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The word logistic is derived from the French word logistique, which means to compute. The scientist and mathematician Verhulst wanted to be able to compute the population trajectory of France. He knew that using the exponential growth equation dN/dt = rN would not work because the population grows without bound. This happens because with exponential growth the per capita growth rate is a constant (r). We don't know what Verhulst was thinking, but it might have gone something like this: "I know that a constant per capita growth rate will not be a good representation, and it must be true that per capita growth rate declines as population size increases. Suppose that per capita growth rate falls to zero when the population size is K. What is the simplest way to connect the points (0, r) and (K, 0)? Of course - a line. C'est bon.'' Furthermore, there is only one line that connects the maximum per capita growth rate r when N= 0 and per capita growth rate = 0 when N= K. There are an infinite number of nonlinear ways that we could do it. For example, a per capita growth rate of the form r(1 — (N/K)a), for any value of a > 0, works equally well to achieve the goal of connecting the maximum and zero per capita growth rates. So, the logistic is not a law of nature, but is a simple and somewhat unique representation of nature. In Figure 2.7b, I show the per capita growth rate for the same parameters as in Figure 2.7a.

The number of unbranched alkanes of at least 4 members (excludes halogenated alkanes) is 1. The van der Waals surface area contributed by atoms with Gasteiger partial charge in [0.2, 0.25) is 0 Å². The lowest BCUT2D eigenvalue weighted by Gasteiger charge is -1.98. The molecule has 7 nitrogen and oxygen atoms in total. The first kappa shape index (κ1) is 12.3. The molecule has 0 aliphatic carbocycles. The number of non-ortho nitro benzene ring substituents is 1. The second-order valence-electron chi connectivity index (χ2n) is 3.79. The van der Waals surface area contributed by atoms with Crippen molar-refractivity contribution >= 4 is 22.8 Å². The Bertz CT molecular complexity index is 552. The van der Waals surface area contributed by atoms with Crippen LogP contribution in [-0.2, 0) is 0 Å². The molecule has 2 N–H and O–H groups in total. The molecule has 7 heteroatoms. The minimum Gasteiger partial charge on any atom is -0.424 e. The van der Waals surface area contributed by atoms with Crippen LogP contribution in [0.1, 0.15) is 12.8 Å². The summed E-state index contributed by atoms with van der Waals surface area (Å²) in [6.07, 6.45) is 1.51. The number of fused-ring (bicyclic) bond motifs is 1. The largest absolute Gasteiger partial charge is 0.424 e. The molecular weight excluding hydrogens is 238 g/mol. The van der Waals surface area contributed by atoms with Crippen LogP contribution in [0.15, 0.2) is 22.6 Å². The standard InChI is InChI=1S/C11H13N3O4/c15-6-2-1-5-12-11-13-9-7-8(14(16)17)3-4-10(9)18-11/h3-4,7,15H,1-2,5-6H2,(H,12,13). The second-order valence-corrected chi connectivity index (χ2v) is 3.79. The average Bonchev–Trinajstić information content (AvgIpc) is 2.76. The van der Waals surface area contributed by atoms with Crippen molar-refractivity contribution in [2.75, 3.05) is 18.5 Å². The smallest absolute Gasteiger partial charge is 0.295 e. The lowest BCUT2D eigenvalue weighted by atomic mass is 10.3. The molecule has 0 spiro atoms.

Let us now think about the dynamics of a population starting at size N(0) and following logistic growth. If N(0) > K, then the growth rate of the population is negative and the population will decline towards K. If N(0) > 0 but small, the population will grow, albeit slowly at first, but then as population size increases, the growth rate increases too (even though per capita growth rate is always declining, the product of per capita growth rate and population size increases until N = K/2). Once the population size exceeds K/2, growth rate begins to slow, ultimately reaching 0 as the population approaches K. We thus expect the picture of population size versus time to be S-shaped or sigmoidal and it is (Figure 2.7c).

Although Eq. (2.26) is a nonlinear equation, it can be solved exactly (that is how I generated the trajectories in Figure 2.7c) and everyone should do it at least once in his or her career. The exercise is to show that the solution of Eq. (2.26) is N(t) = [N(0)Kert] / [K + N(0)(ert — 1)]. To help you along, I offer two hints (the method of partial fractions, if you want to check your calculus text). First, separate the differential equation so that Eq. (2.26) becomes dN

Second, recognize that the left hand side of this expression looks like a common denominator, so write

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